Our findings indicate that the relationship between the length of the second and fourth finger is rather isometric than allometric, with many results in favor of isometry and a few of them showing allometry. OLS regressions mainly indicate isometry, but this can also be concluded from some results with RMA regressions. Interestingly, the analyses indicate isometry when the sexes are considered separately, but not when they are analysed together. This suggests the relationship of finger sizes may be different in men and women, which is partially supported by other results. First, in RMA regression comparing the lengths of fingers 2 and 4 we obtain slopes greater than 1 in men, but not in women, although in both situations the value is close to one (even when only in one case the slopes are significantly different when we compare them between sexes). Second, the differences between the sexes in the residuals obtained with all the regressions carried out without separating by sex. Thus, although the difference must be very small when we are unable to clearly detect it with a sample size of almost 2000 people, we are inclined to think that the relationship between 2D and 4D lengths is somewhat different according to sex. In any case, our data indicate that the size relationship approaches the limit between isometry and allometry, with regressions slopes equivalent to those observed in other recent studies [21, 121].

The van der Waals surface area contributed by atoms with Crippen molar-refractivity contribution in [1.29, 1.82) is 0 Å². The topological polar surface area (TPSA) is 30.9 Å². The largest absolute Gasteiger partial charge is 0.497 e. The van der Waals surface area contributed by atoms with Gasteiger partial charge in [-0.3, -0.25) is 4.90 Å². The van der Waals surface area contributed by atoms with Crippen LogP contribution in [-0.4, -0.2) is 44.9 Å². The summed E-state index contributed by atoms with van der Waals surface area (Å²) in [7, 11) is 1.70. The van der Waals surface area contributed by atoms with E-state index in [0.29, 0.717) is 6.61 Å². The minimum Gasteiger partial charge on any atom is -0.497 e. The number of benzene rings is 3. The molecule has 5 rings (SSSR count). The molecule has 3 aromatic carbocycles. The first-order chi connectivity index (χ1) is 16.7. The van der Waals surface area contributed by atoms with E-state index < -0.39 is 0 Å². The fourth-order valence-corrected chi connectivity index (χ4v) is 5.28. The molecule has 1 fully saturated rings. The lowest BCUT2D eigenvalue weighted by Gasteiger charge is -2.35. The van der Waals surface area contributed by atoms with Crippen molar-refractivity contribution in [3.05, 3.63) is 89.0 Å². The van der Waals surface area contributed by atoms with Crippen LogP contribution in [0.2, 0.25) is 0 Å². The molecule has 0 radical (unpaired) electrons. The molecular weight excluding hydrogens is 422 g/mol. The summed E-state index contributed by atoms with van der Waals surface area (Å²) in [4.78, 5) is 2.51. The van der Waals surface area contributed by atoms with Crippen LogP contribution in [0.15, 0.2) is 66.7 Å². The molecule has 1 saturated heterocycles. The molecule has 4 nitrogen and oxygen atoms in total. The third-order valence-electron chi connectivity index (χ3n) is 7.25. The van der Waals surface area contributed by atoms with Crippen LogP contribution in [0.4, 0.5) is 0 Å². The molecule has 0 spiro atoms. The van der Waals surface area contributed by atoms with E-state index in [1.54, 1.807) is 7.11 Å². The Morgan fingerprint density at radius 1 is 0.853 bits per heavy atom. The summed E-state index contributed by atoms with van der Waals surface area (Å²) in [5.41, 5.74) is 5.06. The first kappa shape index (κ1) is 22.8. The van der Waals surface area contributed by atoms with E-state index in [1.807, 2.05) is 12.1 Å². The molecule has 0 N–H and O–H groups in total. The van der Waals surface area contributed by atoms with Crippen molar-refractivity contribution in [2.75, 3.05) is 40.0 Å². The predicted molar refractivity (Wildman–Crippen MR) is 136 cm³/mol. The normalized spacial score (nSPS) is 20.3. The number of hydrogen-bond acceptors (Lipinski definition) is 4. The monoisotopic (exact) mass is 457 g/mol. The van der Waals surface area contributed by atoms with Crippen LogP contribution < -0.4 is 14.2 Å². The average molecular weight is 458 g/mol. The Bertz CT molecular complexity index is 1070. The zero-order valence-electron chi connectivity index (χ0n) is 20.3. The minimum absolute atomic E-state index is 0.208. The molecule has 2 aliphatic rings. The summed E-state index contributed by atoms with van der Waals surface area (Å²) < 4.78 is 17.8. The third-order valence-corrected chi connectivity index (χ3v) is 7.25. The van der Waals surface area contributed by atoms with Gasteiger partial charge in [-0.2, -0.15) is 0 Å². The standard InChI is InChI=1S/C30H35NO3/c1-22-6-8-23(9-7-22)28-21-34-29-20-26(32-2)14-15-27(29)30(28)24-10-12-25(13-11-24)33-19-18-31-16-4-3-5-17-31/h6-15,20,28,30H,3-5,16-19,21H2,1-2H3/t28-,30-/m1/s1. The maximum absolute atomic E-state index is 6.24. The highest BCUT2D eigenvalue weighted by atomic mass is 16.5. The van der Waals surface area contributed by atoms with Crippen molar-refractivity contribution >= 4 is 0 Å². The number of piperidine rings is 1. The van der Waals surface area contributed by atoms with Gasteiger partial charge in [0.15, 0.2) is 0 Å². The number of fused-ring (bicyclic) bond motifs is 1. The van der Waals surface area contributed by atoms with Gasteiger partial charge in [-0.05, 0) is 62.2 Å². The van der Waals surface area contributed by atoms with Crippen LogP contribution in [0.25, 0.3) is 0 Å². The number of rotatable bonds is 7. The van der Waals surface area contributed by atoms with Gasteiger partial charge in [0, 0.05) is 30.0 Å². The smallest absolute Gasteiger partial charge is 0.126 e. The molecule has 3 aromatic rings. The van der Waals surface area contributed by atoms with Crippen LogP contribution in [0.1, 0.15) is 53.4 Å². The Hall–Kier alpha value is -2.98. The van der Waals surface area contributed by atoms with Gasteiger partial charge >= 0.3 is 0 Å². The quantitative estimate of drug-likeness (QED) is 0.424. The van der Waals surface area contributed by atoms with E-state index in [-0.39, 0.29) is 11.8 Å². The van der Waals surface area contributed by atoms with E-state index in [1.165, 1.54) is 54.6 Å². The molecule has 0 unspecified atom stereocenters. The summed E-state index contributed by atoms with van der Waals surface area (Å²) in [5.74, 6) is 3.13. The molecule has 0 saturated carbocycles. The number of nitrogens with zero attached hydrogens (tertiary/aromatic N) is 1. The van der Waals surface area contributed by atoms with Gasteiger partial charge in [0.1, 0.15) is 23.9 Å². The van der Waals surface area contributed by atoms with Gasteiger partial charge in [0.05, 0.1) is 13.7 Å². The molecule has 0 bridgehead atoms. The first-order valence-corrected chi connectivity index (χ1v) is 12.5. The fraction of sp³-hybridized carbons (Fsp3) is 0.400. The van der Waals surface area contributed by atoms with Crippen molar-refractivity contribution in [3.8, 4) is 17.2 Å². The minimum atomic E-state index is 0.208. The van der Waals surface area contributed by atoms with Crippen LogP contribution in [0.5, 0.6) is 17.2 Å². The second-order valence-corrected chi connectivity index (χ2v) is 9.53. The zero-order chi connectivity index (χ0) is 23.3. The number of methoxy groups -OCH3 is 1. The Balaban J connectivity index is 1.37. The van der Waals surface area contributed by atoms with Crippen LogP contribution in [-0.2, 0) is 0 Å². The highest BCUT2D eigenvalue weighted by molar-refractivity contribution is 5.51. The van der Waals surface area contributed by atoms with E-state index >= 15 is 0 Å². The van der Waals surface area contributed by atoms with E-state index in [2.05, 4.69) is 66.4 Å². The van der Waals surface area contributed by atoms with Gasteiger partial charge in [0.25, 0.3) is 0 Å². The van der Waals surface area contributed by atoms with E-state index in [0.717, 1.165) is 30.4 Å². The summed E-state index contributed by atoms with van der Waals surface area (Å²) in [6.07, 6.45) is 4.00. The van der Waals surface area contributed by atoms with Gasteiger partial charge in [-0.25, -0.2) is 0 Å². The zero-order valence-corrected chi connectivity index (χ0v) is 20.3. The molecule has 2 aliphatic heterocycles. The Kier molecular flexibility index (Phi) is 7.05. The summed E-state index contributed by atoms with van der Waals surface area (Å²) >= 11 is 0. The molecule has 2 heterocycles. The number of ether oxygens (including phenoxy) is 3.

Our results regarding sexual orientation and 2D:4D in men are in line with some reported for different populations [36, 8892], in which men who are categorized as non-heterosexual show more feminine 2D:4D. However, our results are contrary to what was previously observed for the self-defined as white population [36]. The results support previously described effects of ethnicity on the relationship between 2D:4D and sexual orientation [36, 85, 129], even within Caucasian populations [88]. Our sample is mainly composed of self-reported white Spaniards (92.53%), genetically related to North Africans, Portuguese, Italians, French and Irish [130, 131]. Subjects in our sample from Latin-American countries who consider themselves as white are probably genetically related to these same populations. Thus, we consider that there are no major ethnic differences within our sample (even so, analysing only Spaniards we obtained the same results). Of course, the proportion of sexual orientation categories by sex in our sample of Spaniards is in line with those described in the previous bibliography. We attribute the differences observed with other samples of European populations to differences in ethnic background, which also causes 2D:4D differences between different ethnicities and nationalities [103, 111, 132]. We also attribute to ethnic differences that we found no relationship between 2D:4D and sexual orientation in women. Previous meta-analyses had indicated that non-heterosexual women show significant lower 2D:4D values than heterosexual women, and that this relationship is more strongly observed in European populations [36]. However, in an ethnically homogeneous sample of Finns the values obtained for non-heterosexual women indicated higher values of 2D:4D [88]. Everything seems to indicate that a fine control of ethnicity, beyond the simple self-report in one of the usual considered categories (White, Black, Hispanic, Asian…), is necessary in studies that involve 2D:4D. Controlling genetic variation of participants has allowed to obtain clearer and more robust results in recent studies [133], leading us to postulate that the weak control of these variability can explain the mixed results obtained when analysing different aspects of 2D:4D in heterogeneous samples, including its weakest or strongest link to body size. It is impossible, for economic and technical reasons, to analyse in depth the genetic background of each participant in studies interested in analysing the adult effect of exposure to sex hormones during fetal development. We suggest asking informative questions about ancestry, such as grandparents’ home country, for a slightly more precise characterization of individuals’ biological ancestry.